The panel concluded cemented on the idea that change is coming to the structure of college athletics—an idea replicated by the second panel, called, “Are Student-Athletes Employees?”

The second panel featured USA Today’s Christine Brennan, CBS Sports’ Len Elmore, a former University of Maryland men’s basketball player, former Arizona State University Athletic Director Lisa Love, Tom McMillen, former University of Maryland men’s basketball player and now Maryland Board of Regents member, University of Texas Women’s Athletic Director Chris Plonsky and Sheanon Zenger, University of Kansas Athletic Director.

Much of the flow of the panel was the same. As former student athletes, incidentally for the same team, Elmore and McMillen fielded questions about the life of a student-athlete, while Love and Plonsky took the side of the administration.

To start, Jimmy Roberts, who moderated the second panel as well, asked them each whether or not they supported the payment of student-athletes. Brennan, Elmore, Love and Plonsky declared they were not in favor of student-athletes as employees.

“I also think it’s important when we talk about paying athletes as we have, when many of my colleagues and dear friends in the media talk about paying them salaries, unionize, let’s picture that, visualize what that looks like. If we start doing that, we see an offensive lineman who is at Tennessee who halfway through the season says, I’m going to go take that better offer at Alabama for the final game of the season, I’m going to go to Iowa and play for a game,” said Brennan. “We want that? We really like that idea? You mentioned agents, the money. If we stop and take a look at what that future would look like, I think everyone would agree we don’t want that.”

Zenger agreed partially with both sides, and McMillen said he thinks that while they should not be employees, they deserve a stipend.

If you have a system that was generating billions of dollars, you would certainly address the equities for the players,” McMillen said, mentioning the $15 of laundry money he received from Maryland as a student-athlete as an example. “The fact is that I do think you can create equities across the board for every athlete, women, men, where they get a basic stipend that allows them to have a life. I think that there is plenty of money in college sports if you took the dollars that are out there and redistributed them.”

From there, much of the conversation focused on the ideal world of college athletics, and quickly turned into a debate about who is really in charge. The panelists were in agreement that, as Love said, “Everybody is in charge and nobody is.”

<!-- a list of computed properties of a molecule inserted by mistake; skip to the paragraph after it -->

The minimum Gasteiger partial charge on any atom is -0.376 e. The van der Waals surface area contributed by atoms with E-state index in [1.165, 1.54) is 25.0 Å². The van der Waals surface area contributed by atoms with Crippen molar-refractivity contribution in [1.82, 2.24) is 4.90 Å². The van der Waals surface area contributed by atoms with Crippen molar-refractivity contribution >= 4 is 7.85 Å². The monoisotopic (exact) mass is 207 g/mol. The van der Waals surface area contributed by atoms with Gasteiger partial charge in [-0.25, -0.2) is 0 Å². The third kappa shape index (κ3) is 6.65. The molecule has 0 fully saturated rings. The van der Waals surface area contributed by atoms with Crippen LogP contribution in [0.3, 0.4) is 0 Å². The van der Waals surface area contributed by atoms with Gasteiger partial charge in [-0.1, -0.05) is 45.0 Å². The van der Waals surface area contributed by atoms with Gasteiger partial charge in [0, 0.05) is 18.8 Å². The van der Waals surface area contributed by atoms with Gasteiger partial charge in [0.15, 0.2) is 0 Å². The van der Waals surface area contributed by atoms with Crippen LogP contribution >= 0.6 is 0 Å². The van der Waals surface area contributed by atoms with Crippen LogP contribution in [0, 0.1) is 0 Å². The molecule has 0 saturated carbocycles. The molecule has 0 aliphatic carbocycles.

Elmore, despite disagreeing that student-athletes should be paid, recognized the need for change or an adjustment.

“The reality is going to be, this is still a big business, whether we like it or not,” he said.

Across the stage, the consensus was that a congressional committee of some sort would be needed to sort out the issues surrounding collegiate athletes being paid. Either that, or, a “benevolent dictator,” as McMillen put it, needs to step in and oversee the organization. In other words, he said, “inexorable change is coming.”

“What we need is someone in charge of college sports that’s going to be working in our true national interests promoting the things that are truly important to America: competition, gender equity, academics, minor sports, and most of all being in sync with our institutions of higher learning which are the most important assets in this country today,” McMillen concluded.

The panels both concluded posing more questions than they answered, but each boiled down to the idea that change is needed. At their core, the panelists for both forums were engaging, intelligent and each proposed ideas and viable solutions to issues in college athletics today.

According to Bowlsby, the forums will continue, perhaps one a year going forward. Roberts found the event equally productive, and praised the Big XII for spearheading the movement.

“When I was approached about doing this, I was told in no uncertain terms that there were no holds barred, and it was not about casting the best light on the Big XII—it was about asking questions and about trying to talk about the issues, and that‘s the only reason I did it; because I knew it would be an honest exchange of ideas,” said Roberts.